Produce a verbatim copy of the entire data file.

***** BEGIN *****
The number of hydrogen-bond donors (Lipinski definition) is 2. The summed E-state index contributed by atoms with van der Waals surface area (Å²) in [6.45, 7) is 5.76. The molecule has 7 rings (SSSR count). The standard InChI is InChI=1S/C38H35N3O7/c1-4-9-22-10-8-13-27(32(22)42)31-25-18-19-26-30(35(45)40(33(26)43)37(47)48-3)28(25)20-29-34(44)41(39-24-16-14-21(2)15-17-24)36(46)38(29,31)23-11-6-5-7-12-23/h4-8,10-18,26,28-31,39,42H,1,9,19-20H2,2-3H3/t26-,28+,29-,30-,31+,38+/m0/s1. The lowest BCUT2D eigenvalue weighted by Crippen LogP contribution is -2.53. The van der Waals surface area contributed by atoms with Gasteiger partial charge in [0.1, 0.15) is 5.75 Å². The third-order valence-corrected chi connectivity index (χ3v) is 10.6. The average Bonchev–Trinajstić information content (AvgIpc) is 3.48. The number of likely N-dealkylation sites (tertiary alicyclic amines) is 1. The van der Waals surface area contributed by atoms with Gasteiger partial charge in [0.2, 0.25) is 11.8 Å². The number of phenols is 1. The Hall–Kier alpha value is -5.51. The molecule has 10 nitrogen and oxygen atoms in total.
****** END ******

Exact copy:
The number of hydrogen-bond donors (Lipinski definition) is 2. The summed E-state index contributed by atoms with van der Waals surface area (Å²) in [6.45, 7) is 5.76. The molecule has 7 rings (SSSR count). The standard InChI is InChI=1S/C38H35N3O7/c1-4-9-22-10-8-13-27(32(22)42)31-25-18-19-26-30(35(45)40(33(26)43)37(47)48-3)28(25)20-29-34(44)41(39-24-16-14-21(2)15-17-24)36(46)38(29,31)23-11-6-5-7-12-23/h4-8,10-18,26,28-31,39,42H,1,9,19-20H2,2-3H3/t26-,28+,29-,30-,31+,38+/m0/s1. The lowest BCUT2D eigenvalue weighted by Crippen LogP contribution is -2.53. The van der Waals surface area contributed by atoms with Gasteiger partial charge in [0.1, 0.15) is 5.75 Å². The third-order valence-corrected chi connectivity index (χ3v) is 10.6. The average Bonchev–Trinajstić information content (AvgIpc) is 3.48. The number of likely N-dealkylation sites (tertiary alicyclic amines) is 1. The van der Waals surface area contributed by atoms with Gasteiger partial charge in [0.2, 0.25) is 11.8 Å². The number of phenols is 1. The Hall–Kier alpha value is -5.51. The molecule has 10 nitrogen and oxygen atoms in total.